Natasha Doff in Moscow -
In a country where the ground is frozen solid for a good five months of the year and potholed roads are the norm, a good set of wheels in Russia is invaluable. This is good news for tyre producers, which over the past decade have been quietly reaping the rewards of a sector growing at around 6.4% a year, and have been joined by foreign manufacturers looking to take advantage of Russia's booming car industry.
Last year some 55.5m tyres were sold in the country as new car sales soared close to pre-crisis levels, securing Russia's place as Europe's second biggest car market, according to a recent report by Moscow-based investment bank Aton.
As well as piggy-backing on growth in new car sales, the tyre market also benefits from the harsh Russian climate. Since new cars come equipped with only summer tyres, buyers inevitably have to splash out on a set of winter tyres, at prices around 15-30% higher than summer tyres.
Currently the market is dominated by Russian players, with the biggest, Nizhnekamshina, holding a share of some 26% by production levels, closely followed by Cordiant (formerly Sibur-Russian Tyres.) A third major player, Amtel, was taken over by Sibur, and later Italy's Pirelli, after it ran into debts while trying to modernise its two plants.
Competition is growing, however, from foreign players, attracted by growth potential in the country's unsaturated car market. Currently, there are only 257 cars for every 1,000 people in the country, compared with 540 in the EU.
In the past several years, a raft of foreign companies have been setting up production facilities in Russia, focusing mainly on the premium segment, where Russian firms lack expertise. Italy's Pirelli bought two Russian tyre plants late last year in a joint venture with Russian Technologies for some €222m.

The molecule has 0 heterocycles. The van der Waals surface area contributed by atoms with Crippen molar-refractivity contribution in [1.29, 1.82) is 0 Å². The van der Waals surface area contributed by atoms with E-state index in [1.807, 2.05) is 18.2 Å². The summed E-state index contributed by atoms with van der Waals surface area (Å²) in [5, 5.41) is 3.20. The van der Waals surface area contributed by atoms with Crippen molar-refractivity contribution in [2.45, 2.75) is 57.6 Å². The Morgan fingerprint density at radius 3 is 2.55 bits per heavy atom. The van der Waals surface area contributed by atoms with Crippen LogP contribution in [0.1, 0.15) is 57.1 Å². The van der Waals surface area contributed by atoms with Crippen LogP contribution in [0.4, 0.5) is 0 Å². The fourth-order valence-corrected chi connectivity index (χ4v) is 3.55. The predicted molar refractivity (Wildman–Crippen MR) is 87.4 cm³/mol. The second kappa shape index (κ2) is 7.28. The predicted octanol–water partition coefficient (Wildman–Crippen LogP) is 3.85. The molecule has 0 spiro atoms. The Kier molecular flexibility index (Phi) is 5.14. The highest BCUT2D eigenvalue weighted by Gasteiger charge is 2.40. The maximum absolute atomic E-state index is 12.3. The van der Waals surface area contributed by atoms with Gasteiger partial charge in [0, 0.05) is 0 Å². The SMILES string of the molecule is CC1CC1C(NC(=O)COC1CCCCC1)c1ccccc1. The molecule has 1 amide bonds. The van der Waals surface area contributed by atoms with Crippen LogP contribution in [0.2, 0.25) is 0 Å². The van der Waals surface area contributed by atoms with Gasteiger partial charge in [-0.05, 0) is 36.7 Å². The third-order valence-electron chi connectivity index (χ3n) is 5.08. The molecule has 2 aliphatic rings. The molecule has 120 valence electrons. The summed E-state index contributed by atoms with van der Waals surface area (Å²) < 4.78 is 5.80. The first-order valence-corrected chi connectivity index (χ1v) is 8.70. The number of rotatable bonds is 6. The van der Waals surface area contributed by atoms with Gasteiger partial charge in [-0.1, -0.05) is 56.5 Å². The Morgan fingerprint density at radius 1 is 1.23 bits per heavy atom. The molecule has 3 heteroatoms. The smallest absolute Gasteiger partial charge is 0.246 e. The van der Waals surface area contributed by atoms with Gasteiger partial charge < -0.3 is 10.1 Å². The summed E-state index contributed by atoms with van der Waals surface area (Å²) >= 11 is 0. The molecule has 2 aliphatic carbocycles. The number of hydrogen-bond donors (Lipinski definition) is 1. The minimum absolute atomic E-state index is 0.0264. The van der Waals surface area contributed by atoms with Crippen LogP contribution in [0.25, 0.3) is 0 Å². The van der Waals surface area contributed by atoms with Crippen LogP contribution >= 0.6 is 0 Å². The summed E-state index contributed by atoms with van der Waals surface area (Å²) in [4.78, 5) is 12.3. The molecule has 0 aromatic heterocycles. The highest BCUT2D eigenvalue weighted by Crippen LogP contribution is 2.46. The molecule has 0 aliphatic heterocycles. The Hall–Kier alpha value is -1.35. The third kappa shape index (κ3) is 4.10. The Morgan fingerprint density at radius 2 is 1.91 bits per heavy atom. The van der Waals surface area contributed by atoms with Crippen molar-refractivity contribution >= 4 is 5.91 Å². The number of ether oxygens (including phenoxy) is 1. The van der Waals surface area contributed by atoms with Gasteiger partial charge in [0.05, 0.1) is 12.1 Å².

Carlo Costa, Pirelli's CEO for Russia, the former Soviet Union and Scandinavia, tells bne that the joint venture is aiming for sales of €250m this year, most of which will be reinvested in expanding capacity at the plants to 10.5m tyres from the current 8.5m by 2015.
The biggest foreign player on the market is Finland's Nokian Renkaat, which turned out some 11m tyres at its production plant in Vsevolzhsk near St Petersburg in 2011, according to Aton Capital, some 4m more than was produced at the firm's main plant in Finland.
Aton analyst Mikhail Pak says foreign players have an advantage over domestic producers since the premium tyre segment is growing faster than the low-end segment, largely because Russians are investing in more expensive cars. "People are starting to trade up," Pak says. "The average car price in Russia has increased significantly over the past five years and generally, if you buy a more expensive car, you will be looking to put decent tyres on it."
Companies working in the budget segment are also likely to be hit by an influx of imports, especially from China, when import duties on passenger tyres drop from 20% to 10% in the next five years due to Russia's entry to the World Trade Organization. Pak says this is unlikely to affect the premium segment, since most of the foreign players involved are already setting up production in the country.
For them, the biggest risk is a slowdown in global economic growth. Russia's car market was hit hard by the 2008-09 crisis, with sales plummeting and many domestic producers having to be propped up by government support programs to prevent them from going bust.
Tyre producers, however, have an advantage over the sector whose growth they siphon: unlike cars, tyres constantly need to be replaced meaning they are therefore far less vulnerable to economic downturns. While car sales slumped almost by half between 2008 and 2009, tyre sales dropped by comparatively less painful 36%. Someone then, at least, is benefiting from the icy roads and potholes.
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